Rental Properties: To Be or Not to Be (a Landlord), That Is the Question

To Be a Landlord, or Not to Be a Landlord, That Is the Question - Quicken Loans Zing Blog You may have heard a thing or two (or a million) lately about the historically low interest rates out there for those in line to get a home loan. If you haven’t, let me just tell you that if you’ve given any thought to purchasing your own home, you’re doing yourself a disservice if you don’t get out there now. It’s practically the Black Friday of home buying!

With that said, you may be thinking to yourself, “Yeah, that’s great and all, but I’m already a homeowner. What’s in it for me?” Well, after you look into refinancing your current mortgage rate to get into the best financial position, you should seriously consider the possibility of purchasing a home as rental property.

CNNMoney recently published their list of the “Best Cities to Buy Rental Properties,” with Detroit coming in at number 2 (woohoo!). Essentially, although home prices have fallen over the years, rents have been on the rise, creating the perfect storm for the savvy investor to scoop up inexpensive homes and rent them out for a profit.

Intrigued? If you think you may benefit from a second home as a rental property, consider the following to be sure this investment is the right fit for you.

Can I afford it?
You may be eager to just jump in and purchase homes like you’re playing a heated game of Monopoly, but (unfortunately) in real life, we don’t collect $200 every time we pass “go.” You need to take a hard look at your current home costs (taxes, insurance, repairs) and living expenses, how much you have in savings, and then determine if you’ll be able to keep up with the same ongoing expenses in a second home, even if you are unable to find a renter. With that in mind, financial managers recommend you have a year’s worth of money on hand to plan for rental income or maintenance issues.

Will I qualify for a second home loan?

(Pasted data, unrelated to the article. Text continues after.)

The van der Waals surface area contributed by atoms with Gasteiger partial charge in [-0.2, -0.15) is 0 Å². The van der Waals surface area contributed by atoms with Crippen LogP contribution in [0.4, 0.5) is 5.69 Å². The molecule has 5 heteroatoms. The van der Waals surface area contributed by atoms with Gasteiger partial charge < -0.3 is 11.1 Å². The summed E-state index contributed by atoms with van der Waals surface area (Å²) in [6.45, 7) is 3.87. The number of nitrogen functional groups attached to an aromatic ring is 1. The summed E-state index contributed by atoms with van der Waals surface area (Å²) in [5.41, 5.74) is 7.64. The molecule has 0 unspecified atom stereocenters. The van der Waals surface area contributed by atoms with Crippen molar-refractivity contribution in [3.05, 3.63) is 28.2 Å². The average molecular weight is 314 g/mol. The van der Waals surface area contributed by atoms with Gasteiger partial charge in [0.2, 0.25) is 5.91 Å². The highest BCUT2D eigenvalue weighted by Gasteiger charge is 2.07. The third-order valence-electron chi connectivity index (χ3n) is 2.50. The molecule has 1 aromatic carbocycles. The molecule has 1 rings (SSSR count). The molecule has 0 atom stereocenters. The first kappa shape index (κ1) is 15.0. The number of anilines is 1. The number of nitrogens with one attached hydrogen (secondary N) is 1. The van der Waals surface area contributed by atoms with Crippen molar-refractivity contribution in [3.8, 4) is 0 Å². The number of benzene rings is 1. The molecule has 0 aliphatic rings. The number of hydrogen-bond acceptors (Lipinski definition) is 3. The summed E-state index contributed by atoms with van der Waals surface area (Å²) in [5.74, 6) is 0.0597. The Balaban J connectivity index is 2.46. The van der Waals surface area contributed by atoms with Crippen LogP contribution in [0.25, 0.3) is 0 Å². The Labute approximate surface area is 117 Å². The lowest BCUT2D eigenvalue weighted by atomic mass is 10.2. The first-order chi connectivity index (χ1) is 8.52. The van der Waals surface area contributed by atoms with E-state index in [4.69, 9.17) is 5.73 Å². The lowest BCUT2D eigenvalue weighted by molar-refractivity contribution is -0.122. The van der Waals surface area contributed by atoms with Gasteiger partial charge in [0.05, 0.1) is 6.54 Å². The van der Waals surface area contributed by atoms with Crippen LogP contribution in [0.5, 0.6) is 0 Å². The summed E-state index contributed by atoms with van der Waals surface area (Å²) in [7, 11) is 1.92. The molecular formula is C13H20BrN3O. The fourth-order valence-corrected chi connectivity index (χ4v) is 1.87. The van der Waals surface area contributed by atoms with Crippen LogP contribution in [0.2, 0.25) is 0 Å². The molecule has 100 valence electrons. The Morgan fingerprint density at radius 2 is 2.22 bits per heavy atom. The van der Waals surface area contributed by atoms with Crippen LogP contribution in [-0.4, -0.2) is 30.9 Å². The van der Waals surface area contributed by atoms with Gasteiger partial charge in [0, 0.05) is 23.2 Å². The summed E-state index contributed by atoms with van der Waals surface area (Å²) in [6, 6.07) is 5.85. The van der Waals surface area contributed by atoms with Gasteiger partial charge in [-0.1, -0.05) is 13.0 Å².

It makes sense that it would be a tougher road to qualify for a second home mortgage than it was the first time around. Your finances are already going toward your current home and all the expenditures associated with it, so you’ll need to show your wallet can handle it. Lenders also see investment properties as more of a risk, so you can expect a higher interest rate.

How will this affect my taxes?
You can be sure that the rental income you receive needs to be declared on your tax return and will be taxed accordingly. Now don’t get totally bummed out, because there’s a silver lining; you won’t have to pay FICA taxes on your rental income. Also keep in mind that you can deduct certain expenses related to the property, such as mortgage interest and any repairs, but you can’t deduct additions or renovations.

Am I prepared for the responsibility that comes along with being a landlord?
There are definitely some things you don’t want to overlook when considering owning and managing a rental property. Before you attract tenants, you’ll want to read up on your legal obligations and rights and consult a lawyer to draft rental agreements. Also, keep in mind that you’ll be responsible for the maintenance of the property, so you have to be ready to address things such as broken pipes, leaks, and other time-sensitive issues immediately. You may want to consider if you’d be better off finding a rental property management company to handle these details for you.

Okay, I’ve crunched the numbers and I feel ready. Let’s do this! Wait, how do I start?
How exciting! You’ve given serious thought as to whether or not owning a rental home was right for you and decided to go forward. Now you probably can’t wait to move on to the most exciting part of the process – the search for the perfect property. Consider the location when looking. You’ll want to find a place that’s located in a highly populated, safe, and in-demand area to increase your odds of finding a large pool of potential tenants. Once you find that perfect place, you may need to put some more time and money into the property to increase its appeal, and potentially raise the amount you can charge for rent.

Well, there you go. Now you are an informed consumer and can decide for yourself if this investment opportunity is right for you. Have you ever owned a rental property and have more to contribute to the conversation? Please leave your tips and advice in the comments below!

Before you go, here’s the complete list of CNN’s top 10 “Best Cities to Buy Rental Properties”:

  1. Las Vegas, Nev.
  2. Detroit, Mich.
  3. Daytona Beach, Fla.
  4. Orlando, Fla.
  5. Warren, Mich.
  6. Bakersfield, Calif.
  7. Phoenix, Ariz.
  8. Atlanta, Ga.
  9. Reno, Nev.
  10. Tampa, Fla.

 

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2 Responses to Rental Properties: To Be or Not to Be (a Landlord), That Is the Question

  1. tyler July 30, 2012 at 10:14 am #

    Great article on purchasing rental property. It is an excellent time and this article oints out many good reasons why.

  2. Mary Belle July 31, 2012 at 9:33 am #

    Reading your posts brings back memories of the experience I had while renting my house in Delray Beach. Working along with Gilles Rais Fine Homes made that process less tiresome for my family and me. Exceptional service tallied with his years of experience; Gilles really made the process smooth and seamless . You should check them out at http://www.gillesraisfinehomes.com (954.305.1579), for invaluable advice and real estate services.

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